Getting access to smart meter data

If you have a SMETS 2 smart meter then there are a number of routes to viewing and downloading your data. Your smart meter remembers your energy use for 18 months in half hour intervals so you should be able to get data that far back, or to when you had the meter installed. Some solutions allow data download, others only offer visualisation with charts. Octopus Watch is an app for Octopus customers and this does support data download.

If you cannot get data from your supplier, there are other solutions offering visualisation charts and sometimes data download. Third parties cannot access your data without permission. This is regulated by the DCC.

These support data download.

Several firms offer app solutions such as Loop and Bright

If you can recommend other solutions please let us know.

Keeping on good terms

Most contractors like clients taking an interest up to a point - but not interfering. A daily chat about how things are going is good. For complex jobs it is normal to have a fortnightly progress meeting and this is the best time to ask questions.

If you have a project manager, then it is their job to give instructions to the contractors. You can ask questions but not give directions. If you have an urgent concern, contact your manager.

Most small firms need payment in instalments. This is essential for their cash flow. If you do not pay promptly this can cause bad feelings and delays.

Changes to the contract

Most contracts are fixed price to start with but something often comes up that means extra work is required so the contract price has to increase. If your contractor has underestimated other costs and are already running over (their) budget, then they are likely to try to over-charge you for the new tasks to make up for their previous losses. The more you know about what things typically cost the better. It helps to have a fairly detailed costing to start with so you know how much they are charging for labour and different kinds of materials.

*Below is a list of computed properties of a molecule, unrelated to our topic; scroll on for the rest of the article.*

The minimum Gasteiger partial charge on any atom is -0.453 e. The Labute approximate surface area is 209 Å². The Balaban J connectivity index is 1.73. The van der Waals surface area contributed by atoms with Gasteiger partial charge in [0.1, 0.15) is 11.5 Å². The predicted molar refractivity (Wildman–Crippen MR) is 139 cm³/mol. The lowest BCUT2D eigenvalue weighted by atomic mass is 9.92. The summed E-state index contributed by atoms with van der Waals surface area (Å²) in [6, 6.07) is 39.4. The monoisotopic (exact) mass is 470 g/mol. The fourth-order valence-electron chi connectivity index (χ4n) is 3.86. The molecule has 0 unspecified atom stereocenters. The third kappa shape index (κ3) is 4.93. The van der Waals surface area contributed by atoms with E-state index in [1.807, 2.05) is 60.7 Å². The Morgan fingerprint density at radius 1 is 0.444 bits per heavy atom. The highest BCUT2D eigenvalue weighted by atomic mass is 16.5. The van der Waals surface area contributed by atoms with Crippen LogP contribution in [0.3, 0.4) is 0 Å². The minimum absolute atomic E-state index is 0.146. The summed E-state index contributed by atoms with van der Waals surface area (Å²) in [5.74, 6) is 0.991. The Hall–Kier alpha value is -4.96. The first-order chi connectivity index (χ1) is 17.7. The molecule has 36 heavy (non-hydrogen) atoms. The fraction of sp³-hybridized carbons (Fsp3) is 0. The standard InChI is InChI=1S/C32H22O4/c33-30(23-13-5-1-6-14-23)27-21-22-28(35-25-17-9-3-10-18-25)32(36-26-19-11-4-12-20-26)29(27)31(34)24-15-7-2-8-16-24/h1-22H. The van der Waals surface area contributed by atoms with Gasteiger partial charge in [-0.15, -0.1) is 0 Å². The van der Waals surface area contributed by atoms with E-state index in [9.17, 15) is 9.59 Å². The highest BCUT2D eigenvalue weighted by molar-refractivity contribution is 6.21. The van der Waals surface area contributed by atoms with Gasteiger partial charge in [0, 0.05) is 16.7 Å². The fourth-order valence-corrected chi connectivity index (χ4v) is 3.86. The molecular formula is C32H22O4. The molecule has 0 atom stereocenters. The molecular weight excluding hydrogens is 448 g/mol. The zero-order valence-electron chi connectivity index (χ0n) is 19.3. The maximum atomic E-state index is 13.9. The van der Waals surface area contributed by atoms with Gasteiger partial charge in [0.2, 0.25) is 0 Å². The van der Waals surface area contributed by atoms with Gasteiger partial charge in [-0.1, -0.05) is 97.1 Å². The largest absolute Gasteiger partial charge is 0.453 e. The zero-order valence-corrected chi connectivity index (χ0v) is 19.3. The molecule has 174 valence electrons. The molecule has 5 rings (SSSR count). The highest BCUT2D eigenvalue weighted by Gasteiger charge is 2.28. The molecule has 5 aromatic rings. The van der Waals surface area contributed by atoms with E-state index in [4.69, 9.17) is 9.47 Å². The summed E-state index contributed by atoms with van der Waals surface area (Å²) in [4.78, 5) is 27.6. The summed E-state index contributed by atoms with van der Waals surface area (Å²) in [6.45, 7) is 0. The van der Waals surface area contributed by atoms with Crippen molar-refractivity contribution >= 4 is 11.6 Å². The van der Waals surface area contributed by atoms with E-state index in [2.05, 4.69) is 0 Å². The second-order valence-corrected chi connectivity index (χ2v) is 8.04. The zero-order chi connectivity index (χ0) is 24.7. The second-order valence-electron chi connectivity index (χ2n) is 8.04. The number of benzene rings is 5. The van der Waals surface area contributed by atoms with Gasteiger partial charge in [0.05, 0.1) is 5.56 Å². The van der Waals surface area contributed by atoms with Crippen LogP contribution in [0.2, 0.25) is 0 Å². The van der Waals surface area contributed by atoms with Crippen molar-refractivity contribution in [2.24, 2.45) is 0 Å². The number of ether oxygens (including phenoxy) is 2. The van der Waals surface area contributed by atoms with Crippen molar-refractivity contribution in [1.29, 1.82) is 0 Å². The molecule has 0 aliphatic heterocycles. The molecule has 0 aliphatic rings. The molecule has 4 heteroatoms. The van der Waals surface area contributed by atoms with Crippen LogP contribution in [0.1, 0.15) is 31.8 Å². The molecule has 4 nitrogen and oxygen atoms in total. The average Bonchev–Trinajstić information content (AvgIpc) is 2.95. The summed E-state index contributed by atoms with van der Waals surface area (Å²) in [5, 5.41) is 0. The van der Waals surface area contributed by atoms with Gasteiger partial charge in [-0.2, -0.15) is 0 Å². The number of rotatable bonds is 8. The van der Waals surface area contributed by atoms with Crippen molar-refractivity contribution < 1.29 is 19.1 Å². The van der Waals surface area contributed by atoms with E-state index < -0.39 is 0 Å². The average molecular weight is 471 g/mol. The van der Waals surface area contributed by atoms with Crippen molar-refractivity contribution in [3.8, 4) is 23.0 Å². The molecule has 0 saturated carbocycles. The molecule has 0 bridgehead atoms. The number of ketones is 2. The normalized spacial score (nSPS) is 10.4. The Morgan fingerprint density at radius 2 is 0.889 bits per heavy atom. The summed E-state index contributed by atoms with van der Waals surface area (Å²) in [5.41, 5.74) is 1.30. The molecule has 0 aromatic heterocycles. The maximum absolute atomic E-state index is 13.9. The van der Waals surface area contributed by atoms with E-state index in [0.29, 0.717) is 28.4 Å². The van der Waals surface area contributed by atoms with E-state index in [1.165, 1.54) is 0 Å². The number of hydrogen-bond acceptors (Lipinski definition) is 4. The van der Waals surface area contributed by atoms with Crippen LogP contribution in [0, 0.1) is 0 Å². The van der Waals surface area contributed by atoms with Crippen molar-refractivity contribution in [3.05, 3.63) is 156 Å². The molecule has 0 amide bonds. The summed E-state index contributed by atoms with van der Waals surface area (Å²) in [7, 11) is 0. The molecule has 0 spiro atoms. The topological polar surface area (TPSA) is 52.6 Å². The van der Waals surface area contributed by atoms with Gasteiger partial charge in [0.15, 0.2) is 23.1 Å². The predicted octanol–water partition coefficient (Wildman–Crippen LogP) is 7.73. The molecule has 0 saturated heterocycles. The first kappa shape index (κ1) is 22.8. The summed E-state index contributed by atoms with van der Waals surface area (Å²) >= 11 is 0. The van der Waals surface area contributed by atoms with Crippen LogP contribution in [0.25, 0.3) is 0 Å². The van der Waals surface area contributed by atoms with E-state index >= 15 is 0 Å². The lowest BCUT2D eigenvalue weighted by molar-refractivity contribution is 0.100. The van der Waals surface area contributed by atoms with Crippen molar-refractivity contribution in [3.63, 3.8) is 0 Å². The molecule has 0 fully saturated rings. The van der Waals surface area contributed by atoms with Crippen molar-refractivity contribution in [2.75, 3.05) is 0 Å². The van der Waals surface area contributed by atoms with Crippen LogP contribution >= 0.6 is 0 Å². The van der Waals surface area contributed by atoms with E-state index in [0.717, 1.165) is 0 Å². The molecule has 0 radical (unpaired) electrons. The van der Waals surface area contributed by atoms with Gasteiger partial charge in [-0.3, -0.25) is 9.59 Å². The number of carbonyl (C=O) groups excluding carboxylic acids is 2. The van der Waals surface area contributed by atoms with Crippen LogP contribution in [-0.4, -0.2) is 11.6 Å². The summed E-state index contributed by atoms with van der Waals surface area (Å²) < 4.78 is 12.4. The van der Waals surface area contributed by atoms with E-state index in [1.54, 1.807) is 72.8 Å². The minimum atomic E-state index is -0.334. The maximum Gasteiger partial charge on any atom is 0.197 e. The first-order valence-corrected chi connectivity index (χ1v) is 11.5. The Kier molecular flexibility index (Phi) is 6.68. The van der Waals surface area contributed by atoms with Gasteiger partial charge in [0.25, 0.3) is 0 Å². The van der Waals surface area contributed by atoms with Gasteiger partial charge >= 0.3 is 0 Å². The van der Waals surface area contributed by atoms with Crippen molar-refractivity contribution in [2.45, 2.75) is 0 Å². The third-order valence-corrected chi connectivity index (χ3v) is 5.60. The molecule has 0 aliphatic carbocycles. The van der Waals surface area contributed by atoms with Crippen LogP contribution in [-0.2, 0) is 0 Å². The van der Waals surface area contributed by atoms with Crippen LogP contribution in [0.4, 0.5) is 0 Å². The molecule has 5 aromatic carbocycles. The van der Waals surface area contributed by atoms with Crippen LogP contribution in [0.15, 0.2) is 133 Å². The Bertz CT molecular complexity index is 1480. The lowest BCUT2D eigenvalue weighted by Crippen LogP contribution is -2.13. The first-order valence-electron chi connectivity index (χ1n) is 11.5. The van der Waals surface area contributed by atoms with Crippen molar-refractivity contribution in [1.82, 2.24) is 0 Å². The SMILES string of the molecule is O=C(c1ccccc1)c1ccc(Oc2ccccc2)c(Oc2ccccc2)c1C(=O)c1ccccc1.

In any case, if they just give you a total price with no breakdown of costs, it might mean they have not thought the job through properly and this can mean trouble later. If you have a breakdown you can compare different quotes to see how they vary.

Being realistic about timescales

Projects almost always take longer than you expect and plans often overrun. A lot of jobs are weather dependent. There can be difficulties with supplies. There may be preparatory work, including ground works, and sometimes you need to get utilities to do things in advance.

For example, an electric storage boiler that runs off peak puts a high load on your electricity supply. You need to store a whole day’s heat in a few hours and if you do not already have one you may need to be upgraded to a 100 Amp supply. This has to be arranged through the DNO (distribution network operator - in this area, UKPN). The upgrade is free but it can take months. For some jobs you need permission from the DNO and there may be fees. After-care and monitoring After the project is completed, how do you know it is delivering the expected performance? Most small firms run on very small margins and do not have the capacity to do routine aftercare so this is your job. You need to make sure you know what to expect and how to measure it. If it is a new heating system, what energy consumption/efficiency should you expect? For solar panels, how much should they generate? For a battery, what is the throughput you should be getting? Most systems have some way to collect data about their performance.

Even if you are doing the checking, it is best to agree with your contractor that you will do this and let him know when you have done it, even if it is successful. Ideally, performance should be part of the contract but this is rare.

It is not advisable to wait for a whole year of data before checking performance. The earlier you can identify a problem the better. Your contractor will still remember the job and you won’t lose a whole year of bill savings. Ideally you should be able to check this within a month. For solar panels, you could ask a friend with a similar size array what they have been getting. However, for insulation or heating systems delivered in the summer you need to wait until you need heating to check it properly.